[B' Spokes response: Not all road projects are Federally funded so that bit lacks teeth. SHA's policy is no funding for on-road bike accommodations unless part of a trail. So again we have not all that it could be.]

12 Add a strategy: “Create walkable environments.”
Response: This recommendation is consistent with several proposed strategies. For example, under the Safety goal: “Improve conditions to enable pedestrians and bicyclists to interact more safely with users of other transportation modes.” Under Accessibility: (1) “Increase transportation alternatives in all modes for all segments of the population,” (2) “Provide strong funding commitment for building both pedestrian and bicycle facilities that establish linkages among activity centers and provide access to public transit,” and (3) “Improve system connectivity and continuity among all modes. . . .” Also, under the Environment goal: “Enhance the quality of human health by providing multimodal transportation infrastructure and services that support active living and physical activity. . . .”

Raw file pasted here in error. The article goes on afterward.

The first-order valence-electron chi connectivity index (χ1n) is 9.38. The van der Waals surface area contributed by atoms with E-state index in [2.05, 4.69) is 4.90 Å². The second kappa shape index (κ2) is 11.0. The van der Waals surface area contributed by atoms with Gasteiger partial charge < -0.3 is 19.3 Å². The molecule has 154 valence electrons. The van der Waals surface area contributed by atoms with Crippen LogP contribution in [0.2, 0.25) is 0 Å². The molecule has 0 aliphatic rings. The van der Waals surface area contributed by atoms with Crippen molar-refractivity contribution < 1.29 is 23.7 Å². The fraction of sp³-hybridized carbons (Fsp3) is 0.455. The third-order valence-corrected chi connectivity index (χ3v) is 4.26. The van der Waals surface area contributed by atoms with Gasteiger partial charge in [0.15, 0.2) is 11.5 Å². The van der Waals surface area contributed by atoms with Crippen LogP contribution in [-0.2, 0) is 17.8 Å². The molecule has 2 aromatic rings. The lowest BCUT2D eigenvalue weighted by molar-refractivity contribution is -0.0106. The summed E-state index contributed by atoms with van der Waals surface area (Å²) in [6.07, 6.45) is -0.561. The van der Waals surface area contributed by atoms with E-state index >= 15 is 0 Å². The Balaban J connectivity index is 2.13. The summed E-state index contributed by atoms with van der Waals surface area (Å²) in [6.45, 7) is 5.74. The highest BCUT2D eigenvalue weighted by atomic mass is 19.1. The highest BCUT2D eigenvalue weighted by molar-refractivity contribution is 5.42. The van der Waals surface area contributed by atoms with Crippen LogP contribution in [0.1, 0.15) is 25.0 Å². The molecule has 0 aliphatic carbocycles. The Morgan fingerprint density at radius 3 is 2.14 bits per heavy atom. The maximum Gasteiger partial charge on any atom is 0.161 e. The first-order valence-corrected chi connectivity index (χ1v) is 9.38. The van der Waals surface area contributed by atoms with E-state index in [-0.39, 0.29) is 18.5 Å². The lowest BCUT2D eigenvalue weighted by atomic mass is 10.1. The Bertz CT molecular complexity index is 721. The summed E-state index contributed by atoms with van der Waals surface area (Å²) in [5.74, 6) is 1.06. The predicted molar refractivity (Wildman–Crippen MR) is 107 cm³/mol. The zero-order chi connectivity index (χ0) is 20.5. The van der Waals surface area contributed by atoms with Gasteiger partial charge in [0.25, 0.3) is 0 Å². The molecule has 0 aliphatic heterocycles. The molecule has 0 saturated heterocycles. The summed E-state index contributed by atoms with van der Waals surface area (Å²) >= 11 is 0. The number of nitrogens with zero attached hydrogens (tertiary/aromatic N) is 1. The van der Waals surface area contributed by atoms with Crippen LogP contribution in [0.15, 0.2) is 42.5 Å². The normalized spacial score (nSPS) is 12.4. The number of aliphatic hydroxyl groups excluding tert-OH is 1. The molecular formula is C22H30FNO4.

[B' Spokes response: Strong funding commitment??? [Cough, cough.] OK SHA has been demonstrating throwing money at bike/ped issues (while our pedestrian fatality ranking keeps getting worse and worse) but what about those non-numbered roads that belong to the counties? Someone really should do a study to find out what the problems are... oh wait, someone did, and not just anyone but a team of researchers from the University of California, Davis, Institute of Transportation Studies and they show a lack of a funding commitment. Again we have not all that it could be.]

18 Add text to this strategy: “Sustain and balance capacity in the highway, transit, and rail systems and pedestrian and bicycle networks among urban, suburban, and rural areas.
Response: This strategy is intended to provide a balanced system with respect to capacity throughout the region to the greatest extent possible. However, funding constraints and local preferences may preclude providing choices in all modes in all geographic areas.